Separated by an ocean, the novel’s bifurcated family bears witness to different faces of the same coin. In West Africa, a vacuum opens up, the legacy of the slave trade destabilizing as it once swallowed up whole communities. In the United States, the systems created to exploit black labor never fully disappear—they only change their appearance. “I was looking at something over a very long period of time, that something being slavery,” Gyasi says. “How it changed into colonialism in Ghana and institutionalized racism in American. And in order to follow that over a long time, 250 years, I felt like I needed to make pit stops in as many of those decades as I could.”

“All of it rests on the structure,” Gyasi explains. “It was the hardest thing and it took me the longest to figure out.”

She describes writing the first two chapters, which follow Effia and Esi, before tracing out their family tree. “I put it on my wall. The tree had the characters’ name and what country they would be in and their gender and the dates that I thought the bulk of their chapter would be in. That’s where the research would start.”

“I always wanted the historical information to feel very background, atmospheric,” Gyasi continues. Over the course of Homegoing, these distant cousins encounter the Anglo-Ashanti Wars, the Fugitive Slave Act, Christian missionaries, Jim Crow-era penal servitude, mental health crises, addiction. “I didn’t want it to be about the Civil War or the Great Migration, or whatever I knew was happening during that time period,” she says, “It was a way to see how that character might feel in that time period, and how they related to the things that were going on around them politically.”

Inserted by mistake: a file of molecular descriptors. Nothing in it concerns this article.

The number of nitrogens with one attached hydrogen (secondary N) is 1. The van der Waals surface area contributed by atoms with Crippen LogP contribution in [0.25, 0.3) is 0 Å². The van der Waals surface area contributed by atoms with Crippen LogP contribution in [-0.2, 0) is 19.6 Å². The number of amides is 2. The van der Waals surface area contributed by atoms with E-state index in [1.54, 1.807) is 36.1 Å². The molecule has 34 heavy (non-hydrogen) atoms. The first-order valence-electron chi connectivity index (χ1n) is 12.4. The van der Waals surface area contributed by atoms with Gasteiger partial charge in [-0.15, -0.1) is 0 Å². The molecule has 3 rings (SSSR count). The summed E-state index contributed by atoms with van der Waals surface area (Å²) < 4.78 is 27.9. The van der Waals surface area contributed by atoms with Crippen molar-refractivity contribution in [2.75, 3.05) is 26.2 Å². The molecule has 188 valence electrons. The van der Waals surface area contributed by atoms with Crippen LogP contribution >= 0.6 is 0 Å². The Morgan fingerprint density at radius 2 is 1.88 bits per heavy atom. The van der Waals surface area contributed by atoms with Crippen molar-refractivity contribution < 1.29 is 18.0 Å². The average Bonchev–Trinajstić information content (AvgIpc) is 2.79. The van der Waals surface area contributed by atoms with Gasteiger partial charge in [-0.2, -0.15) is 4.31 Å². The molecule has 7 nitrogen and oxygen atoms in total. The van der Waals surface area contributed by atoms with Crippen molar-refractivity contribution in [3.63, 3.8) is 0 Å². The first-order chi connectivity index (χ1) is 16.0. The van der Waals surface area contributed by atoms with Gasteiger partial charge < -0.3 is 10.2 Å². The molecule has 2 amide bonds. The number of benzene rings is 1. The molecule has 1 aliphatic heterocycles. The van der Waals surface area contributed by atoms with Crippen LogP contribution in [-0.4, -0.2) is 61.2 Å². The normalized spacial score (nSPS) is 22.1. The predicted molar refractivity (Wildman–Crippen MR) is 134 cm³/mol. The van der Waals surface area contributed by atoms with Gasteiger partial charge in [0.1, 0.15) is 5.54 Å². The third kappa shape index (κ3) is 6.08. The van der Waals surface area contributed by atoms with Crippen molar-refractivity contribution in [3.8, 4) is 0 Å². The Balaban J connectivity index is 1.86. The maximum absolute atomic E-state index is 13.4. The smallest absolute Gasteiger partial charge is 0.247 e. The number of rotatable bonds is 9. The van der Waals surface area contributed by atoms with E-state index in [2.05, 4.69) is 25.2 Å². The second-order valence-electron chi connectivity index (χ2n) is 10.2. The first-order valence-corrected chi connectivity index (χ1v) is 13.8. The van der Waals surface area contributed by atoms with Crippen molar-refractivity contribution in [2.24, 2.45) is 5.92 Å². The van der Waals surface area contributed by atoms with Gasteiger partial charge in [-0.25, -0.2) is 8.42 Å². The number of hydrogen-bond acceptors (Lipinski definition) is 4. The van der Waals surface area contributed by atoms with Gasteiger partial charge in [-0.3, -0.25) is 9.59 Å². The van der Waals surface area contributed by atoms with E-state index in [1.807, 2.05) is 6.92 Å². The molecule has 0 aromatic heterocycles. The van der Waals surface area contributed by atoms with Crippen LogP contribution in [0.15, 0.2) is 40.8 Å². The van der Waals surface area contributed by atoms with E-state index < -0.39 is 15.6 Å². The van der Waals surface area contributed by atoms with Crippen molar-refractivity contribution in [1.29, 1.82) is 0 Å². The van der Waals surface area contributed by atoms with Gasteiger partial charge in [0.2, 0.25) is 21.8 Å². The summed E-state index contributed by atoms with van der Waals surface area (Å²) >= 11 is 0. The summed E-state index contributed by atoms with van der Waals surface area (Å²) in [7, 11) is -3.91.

The early success of Homegoing, which Knopf purchased in April 2015 for a rumored seven figures, has already begun to change Gyasi’s life. “I can now write full time, which is not something that a lot of writers get to do unfortunately,” she says. “It’s something that I’m incredibly, incredibly grateful for.” She’s already working on a second novel.

But the publication of her first book—which, when we spoke, had still not hit shelves—will likely yield even greater changes. It feels like a moment of calm before a great storm. Yaa Gyasi is arriving.

“We have a tendency to look back at history and make ourselves out as better than our ancestors,” she says of her novel. “‘I never would have owned a slave, I never would have sold a slave.’ Everybody in this book thinks that they are doing the right thing. Individuals are thrust into these circumstances. This is not to make excuses.”

“I want to show how easy it is to let something evil grow and not to fix it.”

(Check out Yaa Gyasi in conversation with Tracy K. Smith at Brooklyn Public Library’s Central Branch on Monday, June 13.)